Division of Early Warning and Assessment

Mau Complex under siege

Shrinking forests of Kilimanjaro The Mau Complex forms the largest closed-canopy forest ecosystem of Kenya, as large as the forests of Mt. Kenya and the Aberdare combined. It is the single most important water catchment in Rift Valley and western Kenya. Through the ecological services provided by its forests, the Mau Complex is a natural asset of national importance that supports key economic sectors in Rift Valley and western Kenya, including energy, tourism, agriculture (cash crops such as tea and rice; subsistence crops; and livestock) and water supply. The Mau Complex is particularly important for two of the three largest foreign currency earners: tea and tourism.

The market value of goods and services generated annually in the tea, tourism and energy sectors alone to which the forest of the Mau Complex have contributed, is in excess of Kshs 20 billion. This does not reflect provisional services such as water supply to urban areas (Bomet, Egerton University, Elburgon, Eldama Ravine, Kericho, Molo, Nakuru, Narok, and Njoro) or support to rural livelihoods, in particular in the Lake Victoria basin outside the tea growing areas. This figure also does not reflect potential economic development in the catchments of the Mau Complex, in particular in the energy sector. The estimated potential hydropower generation in the Mau Complex catchments is approx. 535 megawatts, representing 57% of the current total electricity generation capacity in Kenya.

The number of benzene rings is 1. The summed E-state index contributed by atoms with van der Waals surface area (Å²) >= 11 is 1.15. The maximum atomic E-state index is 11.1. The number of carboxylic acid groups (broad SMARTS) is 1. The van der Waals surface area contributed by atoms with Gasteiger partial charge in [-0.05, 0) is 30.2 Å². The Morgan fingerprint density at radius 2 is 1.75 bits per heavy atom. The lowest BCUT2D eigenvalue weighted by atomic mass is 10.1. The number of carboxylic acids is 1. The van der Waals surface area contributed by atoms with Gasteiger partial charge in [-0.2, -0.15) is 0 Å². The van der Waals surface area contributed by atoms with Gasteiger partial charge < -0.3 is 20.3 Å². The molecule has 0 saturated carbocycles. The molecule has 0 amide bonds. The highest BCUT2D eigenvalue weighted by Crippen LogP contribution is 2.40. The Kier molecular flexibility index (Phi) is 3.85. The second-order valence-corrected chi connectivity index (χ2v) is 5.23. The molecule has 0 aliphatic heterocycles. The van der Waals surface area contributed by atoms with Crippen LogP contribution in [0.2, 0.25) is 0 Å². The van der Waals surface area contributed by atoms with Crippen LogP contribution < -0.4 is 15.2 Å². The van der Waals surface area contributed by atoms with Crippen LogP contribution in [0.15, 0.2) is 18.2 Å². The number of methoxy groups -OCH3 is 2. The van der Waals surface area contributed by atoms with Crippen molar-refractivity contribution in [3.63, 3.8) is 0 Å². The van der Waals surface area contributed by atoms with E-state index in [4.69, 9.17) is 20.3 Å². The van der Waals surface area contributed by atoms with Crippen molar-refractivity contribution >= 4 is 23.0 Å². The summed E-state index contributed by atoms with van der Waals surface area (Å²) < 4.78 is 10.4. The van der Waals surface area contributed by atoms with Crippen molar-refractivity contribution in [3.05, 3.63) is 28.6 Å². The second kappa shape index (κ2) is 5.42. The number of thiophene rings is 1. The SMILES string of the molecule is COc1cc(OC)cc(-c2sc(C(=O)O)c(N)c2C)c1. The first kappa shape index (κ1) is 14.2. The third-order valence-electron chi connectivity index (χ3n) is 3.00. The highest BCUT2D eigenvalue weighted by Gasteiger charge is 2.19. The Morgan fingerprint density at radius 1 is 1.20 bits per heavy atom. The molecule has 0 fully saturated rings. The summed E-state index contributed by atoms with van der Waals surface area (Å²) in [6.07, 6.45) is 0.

Looking forward, environmental stability and secured provision of ecological goods and services will remain essential to attain sustainable development in Kenya. They are cross-cutting, underlying requirements to achieve Vision 2030 - Kenya’s development blueprint aiming at making the country a newly industrializing middle income nation, providing high quality of life for all the citizens.

Despite its critical importance for sustaining current and future economic development, the Mau Complex has been impacted by extensive illegal, irregular and ill-planned settlements, as well as illegal forest resources extraction.

Degazettement of forest reserves (excisions) and continuous widespread encroachments have led to the destruction of some 104,000 hectares representing over 24% of the Mau Complex area over the last 10 years. In 2001, 61,023 hectares of forest in the Mau Complex were excised. In addition, some 43,700 hectares have been encroached in the remaining protected forests of the Mau Complex. Such an extensive and on-going destruction of key natural assets for the country is a matter of national and regional concerns. It presents significant environmental and economic threats and underlines a breakdown of law and order.



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